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March 15, 2010 | by  | in Features |
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Bill Logan: Power to the students!

Salient feature writer Matthew Cunningham chats to Bill Logan, Salient’s Editor in 1968.

Matthew: 1968 in particular is an interesting year because it coincided with a wave of student protests overseas, especially in France and the United States. How do you think that reflected on the tone of the mag?

Bill: It was an interesting experience. The editorial for March the 19th 1968, for example, was all about student power. It was essentially a little manifesto—quite grandiose at the time—that demanded reforms from the university.

We requested that students be given control of the Student Union Building; a staff/student committee be set up to deal with administrative and academic complaints; that students have three representatives on the university council. It was signed by the President of the Labour Club, several members of the students’ association, myself and the former Editor of Salient Barry Saunders, who is now on the right wing.

The point I’m making is that this wave of international protest wasn’t just something that happened overseas. It was something that happened here too. The opening of Parliament in 1968 was pretty spectacular—a big demonstration of students and workers. We broke through the ceremonial troops, the governor general had to go in the side door, the Australian High Commissioner’s car was trampled on.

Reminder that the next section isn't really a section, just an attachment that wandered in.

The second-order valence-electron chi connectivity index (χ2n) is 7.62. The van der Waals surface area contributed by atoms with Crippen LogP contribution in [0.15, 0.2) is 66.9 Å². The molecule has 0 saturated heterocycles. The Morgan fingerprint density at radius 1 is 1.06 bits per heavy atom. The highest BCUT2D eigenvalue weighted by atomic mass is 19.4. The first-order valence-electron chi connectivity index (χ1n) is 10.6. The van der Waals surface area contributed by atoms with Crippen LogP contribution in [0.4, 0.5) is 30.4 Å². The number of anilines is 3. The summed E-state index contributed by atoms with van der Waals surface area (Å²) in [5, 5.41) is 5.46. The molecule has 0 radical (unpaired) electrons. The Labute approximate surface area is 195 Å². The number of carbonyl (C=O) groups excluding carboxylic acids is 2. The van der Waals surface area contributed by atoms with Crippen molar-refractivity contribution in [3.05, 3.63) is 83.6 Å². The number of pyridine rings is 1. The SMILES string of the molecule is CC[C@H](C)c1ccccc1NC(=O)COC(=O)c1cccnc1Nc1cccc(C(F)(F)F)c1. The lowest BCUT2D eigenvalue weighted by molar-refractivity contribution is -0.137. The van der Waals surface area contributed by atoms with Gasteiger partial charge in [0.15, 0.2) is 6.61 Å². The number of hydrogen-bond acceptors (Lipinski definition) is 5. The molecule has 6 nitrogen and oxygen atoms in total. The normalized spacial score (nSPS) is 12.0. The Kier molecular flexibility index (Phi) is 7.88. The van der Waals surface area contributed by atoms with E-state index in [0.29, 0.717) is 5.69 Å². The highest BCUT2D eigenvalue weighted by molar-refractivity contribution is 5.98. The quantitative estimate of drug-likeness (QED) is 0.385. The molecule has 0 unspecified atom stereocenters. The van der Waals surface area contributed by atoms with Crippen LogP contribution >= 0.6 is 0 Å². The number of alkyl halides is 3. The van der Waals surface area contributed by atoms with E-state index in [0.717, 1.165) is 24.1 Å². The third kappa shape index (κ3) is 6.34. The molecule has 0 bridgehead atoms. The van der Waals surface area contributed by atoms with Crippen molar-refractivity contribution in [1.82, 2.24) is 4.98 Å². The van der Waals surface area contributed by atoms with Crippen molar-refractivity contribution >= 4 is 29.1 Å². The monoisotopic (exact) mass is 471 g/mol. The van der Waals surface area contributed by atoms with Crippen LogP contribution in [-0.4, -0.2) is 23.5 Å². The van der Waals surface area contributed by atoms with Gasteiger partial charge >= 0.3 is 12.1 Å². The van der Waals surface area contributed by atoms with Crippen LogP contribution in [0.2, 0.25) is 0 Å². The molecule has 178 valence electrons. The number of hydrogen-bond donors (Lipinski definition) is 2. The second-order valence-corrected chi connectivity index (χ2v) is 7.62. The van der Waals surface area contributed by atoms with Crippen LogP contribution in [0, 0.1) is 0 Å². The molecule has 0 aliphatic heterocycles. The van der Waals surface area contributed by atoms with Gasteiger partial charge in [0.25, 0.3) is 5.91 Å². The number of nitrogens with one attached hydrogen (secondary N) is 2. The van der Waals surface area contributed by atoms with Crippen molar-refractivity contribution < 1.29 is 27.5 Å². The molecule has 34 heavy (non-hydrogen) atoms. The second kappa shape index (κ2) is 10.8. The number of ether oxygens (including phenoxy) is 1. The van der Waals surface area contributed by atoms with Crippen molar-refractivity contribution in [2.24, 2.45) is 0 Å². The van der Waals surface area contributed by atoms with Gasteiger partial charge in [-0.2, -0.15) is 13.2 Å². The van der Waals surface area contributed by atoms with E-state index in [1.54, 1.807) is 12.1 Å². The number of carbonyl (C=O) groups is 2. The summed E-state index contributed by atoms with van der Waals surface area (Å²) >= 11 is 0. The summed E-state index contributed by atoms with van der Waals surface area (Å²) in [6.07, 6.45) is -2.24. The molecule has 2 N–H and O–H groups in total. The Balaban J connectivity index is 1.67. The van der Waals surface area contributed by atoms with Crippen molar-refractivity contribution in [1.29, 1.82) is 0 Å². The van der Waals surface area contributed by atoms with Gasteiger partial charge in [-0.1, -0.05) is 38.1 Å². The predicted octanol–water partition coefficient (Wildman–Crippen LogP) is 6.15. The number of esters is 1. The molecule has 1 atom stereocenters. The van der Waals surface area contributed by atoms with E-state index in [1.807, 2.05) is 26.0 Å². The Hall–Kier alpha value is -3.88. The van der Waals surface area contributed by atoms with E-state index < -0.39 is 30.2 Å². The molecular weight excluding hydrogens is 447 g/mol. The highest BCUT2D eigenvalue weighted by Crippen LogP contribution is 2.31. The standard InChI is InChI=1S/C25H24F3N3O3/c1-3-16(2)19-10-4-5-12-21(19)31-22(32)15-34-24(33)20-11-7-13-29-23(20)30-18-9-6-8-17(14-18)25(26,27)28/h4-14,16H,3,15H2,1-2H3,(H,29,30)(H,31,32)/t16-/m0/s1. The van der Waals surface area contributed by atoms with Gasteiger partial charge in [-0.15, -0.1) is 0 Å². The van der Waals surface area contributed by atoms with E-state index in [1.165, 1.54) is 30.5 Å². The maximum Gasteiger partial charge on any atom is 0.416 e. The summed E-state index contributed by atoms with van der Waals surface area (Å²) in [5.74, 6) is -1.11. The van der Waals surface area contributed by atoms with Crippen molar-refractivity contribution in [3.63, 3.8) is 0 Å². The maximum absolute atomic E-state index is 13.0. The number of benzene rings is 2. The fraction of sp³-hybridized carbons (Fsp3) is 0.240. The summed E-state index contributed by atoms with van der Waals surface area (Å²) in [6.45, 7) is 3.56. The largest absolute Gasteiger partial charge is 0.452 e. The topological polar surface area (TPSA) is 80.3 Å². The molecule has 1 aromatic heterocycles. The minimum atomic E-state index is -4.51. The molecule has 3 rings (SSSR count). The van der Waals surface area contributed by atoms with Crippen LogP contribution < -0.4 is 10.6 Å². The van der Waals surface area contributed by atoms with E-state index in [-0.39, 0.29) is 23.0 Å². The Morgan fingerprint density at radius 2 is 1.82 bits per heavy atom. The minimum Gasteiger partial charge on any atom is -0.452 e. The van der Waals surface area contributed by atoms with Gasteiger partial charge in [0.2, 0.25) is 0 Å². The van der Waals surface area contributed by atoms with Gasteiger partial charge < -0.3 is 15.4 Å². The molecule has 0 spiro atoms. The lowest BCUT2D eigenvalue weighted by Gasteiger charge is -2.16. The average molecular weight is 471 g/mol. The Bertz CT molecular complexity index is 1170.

Matthew: It has been suggested that it was because of what was going on overseas the university was more responsive to the reforms that you championed.

Bill: Well, they hadn’t gotten so far overseas by March.

The day that editorial was published, I got a telephone call from the acting Vice-Chancellor—a guy called Ian Campbell—who suggested that we come over for morning tea. So we went over, and he said, “Some of my colleagues have been up in arms about this, but it all seems okay in principle to me, and perhaps we can set up a committee to investigate and come up with some recommendations.” That did take the wind out of the sails of student protest.

Matthew: You could almost say that was a good thing—the objectives of student protest were met so easily.

Bill: I don’t know that it was good or bad—it just was.

Here’s an interesting sequel though. One of the things that I do these days is I work as a celebrant at civil unions and funerals. So, about five years ago, I got a call, from Ian Campbell. I didn’t even know he was still alive, he seemed ancient back in 1968! But he said, “My wife and I are getting a bit long in the tooth, and we thought you might do our funerals.” And I have in fact done those funerals now, and what Campbell was really wanting was to have that story told by the only person who could tell it.

Matthew: Another key subject that Salient reported on in ’68 was the escalation of the Vietnam war. What was that like, and how hard was it not to get involved? Did you feel that it was Salient’s duty to remain impartial?

Bill: No, no! You’ll see me saying somewhere that Salient is not impartial—that it never will be impartial whilst I am editor.

Salient has a tradition that there’s really no such thing as journalistic impartiality.